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  • 1 University of Illinois, 214 Nuclear Engineering Laboratory Department of Nuclear Engineering 103 S. Goodwin Ave. 61801 Urbana IL (USA)
  • | 2 University of Illinois Institute for Environmental Studies 1101 West Peabody 61801 Urbana IL (USA)
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Abstract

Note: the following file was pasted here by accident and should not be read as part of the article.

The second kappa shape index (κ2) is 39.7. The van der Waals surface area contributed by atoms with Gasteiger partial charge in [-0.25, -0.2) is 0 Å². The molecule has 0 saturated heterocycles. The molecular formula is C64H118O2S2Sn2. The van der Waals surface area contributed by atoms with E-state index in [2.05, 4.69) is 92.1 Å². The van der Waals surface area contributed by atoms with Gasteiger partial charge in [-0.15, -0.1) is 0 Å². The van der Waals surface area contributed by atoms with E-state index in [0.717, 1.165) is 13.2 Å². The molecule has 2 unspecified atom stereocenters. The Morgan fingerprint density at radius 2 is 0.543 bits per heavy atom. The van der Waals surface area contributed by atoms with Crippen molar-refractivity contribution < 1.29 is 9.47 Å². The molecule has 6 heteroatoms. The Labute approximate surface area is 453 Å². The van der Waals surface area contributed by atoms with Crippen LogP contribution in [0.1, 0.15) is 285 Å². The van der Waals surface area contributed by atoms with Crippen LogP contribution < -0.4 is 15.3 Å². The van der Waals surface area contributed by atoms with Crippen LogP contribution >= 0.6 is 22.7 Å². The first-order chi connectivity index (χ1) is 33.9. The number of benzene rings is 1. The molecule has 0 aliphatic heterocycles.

Municipal solid waste incineration (MSWI) significantly reduces volume and mass by as much as 80%, prolonging the life span of landfills. The concentration of heavy metals in the ash and their ability to leach into ground water is a serious concern when siting and designing MSWI ash landfills. Improved technology captures most heavy metals in the ash. The distribution of elements among the different ash particle sizes was determined by NAA. The bottom ash residue was separated into fractions ranging from 9.5 mm to 0.3 mm. The fly ash was separated into fractions from 250 m to 20 m. Landfills usually bury a mixture of both. The combined ash was separated into fractions over the entire range from >9.5 mm to <20 m. Thermal and epithermal neutron irradiations of size fractionated MSW bottom, fly and combined ash were performed to determine the distribution of various metals within the ash. Compared to normal soil, the ashes contained elevated amounts of numerous elements. Concentrations of the more enriched elements (Ag, Cd, Cr, Cu, Hg, Sb, Se, Sr and Zn) in fly ash were of particular interest as source markers.